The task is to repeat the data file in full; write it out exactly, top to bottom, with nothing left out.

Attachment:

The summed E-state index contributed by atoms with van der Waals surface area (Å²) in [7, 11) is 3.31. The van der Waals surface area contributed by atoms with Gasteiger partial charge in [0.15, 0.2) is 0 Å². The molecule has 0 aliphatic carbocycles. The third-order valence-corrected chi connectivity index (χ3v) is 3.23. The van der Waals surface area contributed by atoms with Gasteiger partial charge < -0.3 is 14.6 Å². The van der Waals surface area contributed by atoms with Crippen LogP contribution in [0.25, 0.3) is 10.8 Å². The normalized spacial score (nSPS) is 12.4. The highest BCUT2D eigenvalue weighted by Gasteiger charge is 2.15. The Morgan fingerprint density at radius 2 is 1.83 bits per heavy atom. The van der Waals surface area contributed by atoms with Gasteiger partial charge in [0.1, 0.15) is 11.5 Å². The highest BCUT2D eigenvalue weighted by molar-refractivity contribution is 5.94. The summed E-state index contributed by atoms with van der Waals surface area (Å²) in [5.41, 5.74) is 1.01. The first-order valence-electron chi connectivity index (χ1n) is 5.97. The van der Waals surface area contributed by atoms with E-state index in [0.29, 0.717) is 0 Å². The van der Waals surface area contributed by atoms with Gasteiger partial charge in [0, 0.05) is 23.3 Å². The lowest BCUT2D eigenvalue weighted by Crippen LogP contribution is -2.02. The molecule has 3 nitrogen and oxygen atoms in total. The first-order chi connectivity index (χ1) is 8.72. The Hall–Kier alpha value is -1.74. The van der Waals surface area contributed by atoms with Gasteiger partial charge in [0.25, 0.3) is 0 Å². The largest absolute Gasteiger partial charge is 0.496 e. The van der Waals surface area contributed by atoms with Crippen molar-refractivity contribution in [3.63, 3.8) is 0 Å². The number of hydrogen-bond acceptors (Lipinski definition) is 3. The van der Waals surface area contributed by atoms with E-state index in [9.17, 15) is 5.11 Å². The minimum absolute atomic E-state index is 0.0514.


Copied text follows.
The summed E-state index contributed by atoms with van der Waals surface area (Å²) in [7, 11) is 3.31. The van der Waals surface area contributed by atoms with Gasteiger partial charge in [0.15, 0.2) is 0 Å². The molecule has 0 aliphatic carbocycles. The third-order valence-corrected chi connectivity index (χ3v) is 3.23. The van der Waals surface area contributed by atoms with Gasteiger partial charge < -0.3 is 14.6 Å². The van der Waals surface area contributed by atoms with Crippen LogP contribution in [0.25, 0.3) is 10.8 Å². The normalized spacial score (nSPS) is 12.4. The highest BCUT2D eigenvalue weighted by Gasteiger charge is 2.15. The Morgan fingerprint density at radius 2 is 1.83 bits per heavy atom. The van der Waals surface area contributed by atoms with Gasteiger partial charge in [0.1, 0.15) is 11.5 Å². The highest BCUT2D eigenvalue weighted by molar-refractivity contribution is 5.94. The summed E-state index contributed by atoms with van der Waals surface area (Å²) in [5.41, 5.74) is 1.01. The first-order valence-electron chi connectivity index (χ1n) is 5.97. The van der Waals surface area contributed by atoms with E-state index in [0.29, 0.717) is 0 Å². The van der Waals surface area contributed by atoms with Gasteiger partial charge in [0, 0.05) is 23.3 Å². The lowest BCUT2D eigenvalue weighted by Crippen LogP contribution is -2.02. The molecule has 3 nitrogen and oxygen atoms in total. The first-order chi connectivity index (χ1) is 8.72. The Hall–Kier alpha value is -1.74. The van der Waals surface area contributed by atoms with Gasteiger partial charge in [0.25, 0.3) is 0 Å². The largest absolute Gasteiger partial charge is 0.496 e. The van der Waals surface area contributed by atoms with Crippen molar-refractivity contribution in [3.63, 3.8) is 0 Å². The number of hydrogen-bond acceptors (Lipinski definition) is 3. The van der Waals surface area contributed by atoms with E-state index in [9.17, 15) is 5.11 Å². The minimum absolute atomic E-state index is 0.0514.